I didn’t want to let the day go without remembering Patrick O’Keeffe (1887 – 1963) who went to his eternal reward on this day 53 years ago. Patrick is widely credited with being the catalyst behind the survival and ultimate popularity of the music throughout his area.
A gang of us headed off to Kilmurry on a wickedly cold Friday evening to mark his 50th just three years ago.
One of his most accomplished pupils, Paddy Jones remembered his fiddle teacher on that occasion as “A grand old gentleman” and a man who made a huge contribution to the music of Sliabh Luachra.
Paddy’s observations on his teacher can be backed by a paragraph from the late Con Houlihan’s ‘Tributaries’ column in the Evening Press from Wednesday, October 20-1993:
“Of course Patrick liked a drink but I never saw him the worse for it; he was never less than a gentleman; among his many attributes was an intense dislike of bad language.”
“He passed away on a Friday afternoon; I got onto Andreas O Gallchoir in RTE; his passing was on the six o’clock news.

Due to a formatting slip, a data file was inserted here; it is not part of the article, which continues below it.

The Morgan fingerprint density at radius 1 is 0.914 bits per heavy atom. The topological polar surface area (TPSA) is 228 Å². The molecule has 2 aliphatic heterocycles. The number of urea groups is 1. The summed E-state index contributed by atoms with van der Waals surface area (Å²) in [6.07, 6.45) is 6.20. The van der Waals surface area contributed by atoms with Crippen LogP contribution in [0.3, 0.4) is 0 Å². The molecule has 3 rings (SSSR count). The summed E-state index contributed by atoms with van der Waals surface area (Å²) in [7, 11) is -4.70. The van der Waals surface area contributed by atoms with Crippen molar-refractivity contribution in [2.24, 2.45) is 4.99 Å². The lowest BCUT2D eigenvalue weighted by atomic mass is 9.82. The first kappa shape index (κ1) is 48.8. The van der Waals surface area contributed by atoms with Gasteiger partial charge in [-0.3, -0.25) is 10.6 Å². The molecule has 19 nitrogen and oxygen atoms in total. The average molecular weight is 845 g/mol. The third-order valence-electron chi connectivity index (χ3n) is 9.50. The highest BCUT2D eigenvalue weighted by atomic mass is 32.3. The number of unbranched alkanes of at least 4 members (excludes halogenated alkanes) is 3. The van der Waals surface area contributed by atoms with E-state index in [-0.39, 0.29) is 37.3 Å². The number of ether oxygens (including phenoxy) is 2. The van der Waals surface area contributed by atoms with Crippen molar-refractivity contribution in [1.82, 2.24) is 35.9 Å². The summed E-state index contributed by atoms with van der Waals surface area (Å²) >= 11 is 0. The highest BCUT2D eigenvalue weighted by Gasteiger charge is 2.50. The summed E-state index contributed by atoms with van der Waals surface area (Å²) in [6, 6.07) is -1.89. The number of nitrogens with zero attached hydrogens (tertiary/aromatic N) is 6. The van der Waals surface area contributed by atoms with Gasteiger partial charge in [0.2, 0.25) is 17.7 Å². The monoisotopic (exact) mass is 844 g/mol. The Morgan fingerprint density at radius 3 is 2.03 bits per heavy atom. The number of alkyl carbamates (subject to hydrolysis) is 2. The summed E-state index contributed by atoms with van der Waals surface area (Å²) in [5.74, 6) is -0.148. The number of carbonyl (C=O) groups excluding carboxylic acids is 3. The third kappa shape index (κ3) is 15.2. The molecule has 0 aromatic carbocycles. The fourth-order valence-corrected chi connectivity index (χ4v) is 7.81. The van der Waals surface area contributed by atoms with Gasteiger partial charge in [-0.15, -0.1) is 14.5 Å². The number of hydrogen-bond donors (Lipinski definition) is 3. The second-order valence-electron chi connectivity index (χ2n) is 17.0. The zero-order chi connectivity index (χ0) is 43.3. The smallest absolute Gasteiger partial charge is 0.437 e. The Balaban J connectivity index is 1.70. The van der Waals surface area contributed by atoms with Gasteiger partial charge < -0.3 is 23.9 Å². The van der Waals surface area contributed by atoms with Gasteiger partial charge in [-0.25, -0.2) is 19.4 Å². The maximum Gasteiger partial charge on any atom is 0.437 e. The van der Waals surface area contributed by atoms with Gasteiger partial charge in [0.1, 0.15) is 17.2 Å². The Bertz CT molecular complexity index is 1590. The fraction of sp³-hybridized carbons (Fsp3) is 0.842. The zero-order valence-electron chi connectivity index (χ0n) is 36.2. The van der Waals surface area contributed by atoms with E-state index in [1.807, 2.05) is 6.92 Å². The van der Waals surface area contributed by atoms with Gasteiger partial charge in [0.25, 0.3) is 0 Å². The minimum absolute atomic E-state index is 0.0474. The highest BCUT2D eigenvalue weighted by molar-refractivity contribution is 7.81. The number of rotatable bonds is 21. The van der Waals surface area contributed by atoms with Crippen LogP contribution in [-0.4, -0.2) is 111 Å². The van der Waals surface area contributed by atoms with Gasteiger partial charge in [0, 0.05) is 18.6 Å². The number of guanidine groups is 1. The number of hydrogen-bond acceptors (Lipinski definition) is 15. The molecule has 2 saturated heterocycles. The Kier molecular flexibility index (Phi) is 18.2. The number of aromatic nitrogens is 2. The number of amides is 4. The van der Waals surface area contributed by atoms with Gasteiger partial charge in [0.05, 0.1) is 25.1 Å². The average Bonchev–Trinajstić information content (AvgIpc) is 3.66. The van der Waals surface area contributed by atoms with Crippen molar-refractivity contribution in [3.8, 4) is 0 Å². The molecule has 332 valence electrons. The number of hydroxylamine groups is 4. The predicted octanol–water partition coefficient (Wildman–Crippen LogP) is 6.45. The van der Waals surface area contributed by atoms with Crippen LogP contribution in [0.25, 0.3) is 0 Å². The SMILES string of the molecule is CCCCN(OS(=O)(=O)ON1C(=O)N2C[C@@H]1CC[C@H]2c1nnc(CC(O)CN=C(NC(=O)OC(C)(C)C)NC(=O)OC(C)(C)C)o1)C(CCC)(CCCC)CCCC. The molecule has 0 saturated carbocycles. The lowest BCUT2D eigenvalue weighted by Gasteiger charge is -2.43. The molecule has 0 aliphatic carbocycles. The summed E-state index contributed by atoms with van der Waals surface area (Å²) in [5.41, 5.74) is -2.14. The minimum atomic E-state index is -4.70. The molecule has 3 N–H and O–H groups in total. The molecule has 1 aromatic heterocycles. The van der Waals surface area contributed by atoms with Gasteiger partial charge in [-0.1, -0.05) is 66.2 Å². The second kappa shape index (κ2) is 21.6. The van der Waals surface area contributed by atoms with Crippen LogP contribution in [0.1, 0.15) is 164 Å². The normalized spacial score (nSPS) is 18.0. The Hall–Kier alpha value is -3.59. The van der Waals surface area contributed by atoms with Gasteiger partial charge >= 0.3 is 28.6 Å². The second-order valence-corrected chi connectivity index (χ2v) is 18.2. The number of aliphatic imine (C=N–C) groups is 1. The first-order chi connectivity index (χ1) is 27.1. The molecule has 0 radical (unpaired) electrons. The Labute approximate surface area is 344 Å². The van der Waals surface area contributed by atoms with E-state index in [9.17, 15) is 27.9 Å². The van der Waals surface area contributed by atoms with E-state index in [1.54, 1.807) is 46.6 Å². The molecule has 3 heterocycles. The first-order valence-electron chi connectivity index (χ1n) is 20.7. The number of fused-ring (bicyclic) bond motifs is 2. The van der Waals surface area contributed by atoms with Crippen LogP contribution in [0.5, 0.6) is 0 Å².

There was a huge attendance at the removal on Saturday evening; the funeral next day was even bigger; admirers came from all parts of Munster and beyond.”
The ‘Tributaries’ page from which I quoted there was Con’s response to a letter from the late Mike Kenny. Mr. Kenny wrote to Con some few weeks earlier wondering if he would give a mention to the first festival in honour of his old friend Patrick O’Keeffe.
He waited for a response – and waited without despairing. It came two days before the festival was due to kick off in the shape of a complete ‘Tributaries’ column about Patrick and Sliabh Luachra in general.
The festival itself got all of three glorious lines in the piece headed: ‘Dancing at Luachra’. We were overjoyed. And boy oh boy was there ported drank for the rest of that evening. May God be good to them all this evening.